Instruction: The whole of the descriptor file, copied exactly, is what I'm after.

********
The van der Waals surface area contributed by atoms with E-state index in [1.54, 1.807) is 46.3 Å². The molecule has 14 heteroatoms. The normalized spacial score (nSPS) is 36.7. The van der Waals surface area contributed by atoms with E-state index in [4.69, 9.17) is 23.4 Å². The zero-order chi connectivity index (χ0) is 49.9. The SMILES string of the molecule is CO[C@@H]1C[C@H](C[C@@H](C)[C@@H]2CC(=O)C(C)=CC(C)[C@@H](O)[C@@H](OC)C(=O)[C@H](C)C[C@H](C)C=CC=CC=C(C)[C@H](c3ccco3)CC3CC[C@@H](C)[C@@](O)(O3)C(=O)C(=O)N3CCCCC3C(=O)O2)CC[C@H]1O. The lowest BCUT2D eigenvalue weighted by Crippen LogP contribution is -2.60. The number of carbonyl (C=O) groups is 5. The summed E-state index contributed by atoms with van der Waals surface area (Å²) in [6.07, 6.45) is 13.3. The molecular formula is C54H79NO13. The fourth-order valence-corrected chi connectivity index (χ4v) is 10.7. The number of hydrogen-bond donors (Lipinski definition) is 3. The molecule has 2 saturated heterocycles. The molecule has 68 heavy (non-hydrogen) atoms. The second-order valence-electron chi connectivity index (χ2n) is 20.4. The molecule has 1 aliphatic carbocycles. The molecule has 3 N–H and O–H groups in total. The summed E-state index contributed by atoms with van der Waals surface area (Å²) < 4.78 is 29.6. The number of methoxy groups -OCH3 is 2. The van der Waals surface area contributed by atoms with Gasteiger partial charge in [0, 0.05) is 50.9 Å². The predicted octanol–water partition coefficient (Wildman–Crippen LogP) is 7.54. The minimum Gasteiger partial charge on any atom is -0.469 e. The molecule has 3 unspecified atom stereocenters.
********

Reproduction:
The van der Waals surface area contributed by atoms with E-state index in [1.54, 1.807) is 46.3 Å². The molecule has 14 heteroatoms. The normalized spacial score (nSPS) is 36.7. The van der Waals surface area contributed by atoms with E-state index in [4.69, 9.17) is 23.4 Å². The zero-order chi connectivity index (χ0) is 49.9. The SMILES string of the molecule is CO[C@@H]1C[C@H](C[C@@H](C)[C@@H]2CC(=O)C(C)=CC(C)[C@@H](O)[C@@H](OC)C(=O)[C@H](C)C[C@H](C)C=CC=CC=C(C)[C@H](c3ccco3)CC3CC[C@@H](C)[C@@](O)(O3)C(=O)C(=O)N3CCCCC3C(=O)O2)CC[C@H]1O. The lowest BCUT2D eigenvalue weighted by Crippen LogP contribution is -2.60. The number of carbonyl (C=O) groups is 5. The summed E-state index contributed by atoms with van der Waals surface area (Å²) in [6.07, 6.45) is 13.3. The molecular formula is C54H79NO13. The fourth-order valence-corrected chi connectivity index (χ4v) is 10.7. The number of hydrogen-bond donors (Lipinski definition) is 3. The molecule has 2 saturated heterocycles. The molecule has 68 heavy (non-hydrogen) atoms. The second-order valence-electron chi connectivity index (χ2n) is 20.4. The molecule has 1 aliphatic carbocycles. The molecule has 3 N–H and O–H groups in total. The summed E-state index contributed by atoms with van der Waals surface area (Å²) < 4.78 is 29.6. The number of methoxy groups -OCH3 is 2. The van der Waals surface area contributed by atoms with Gasteiger partial charge in [0, 0.05) is 50.9 Å². The predicted octanol–water partition coefficient (Wildman–Crippen LogP) is 7.54. The minimum Gasteiger partial charge on any atom is -0.469 e. The molecule has 3 unspecified atom stereocenters.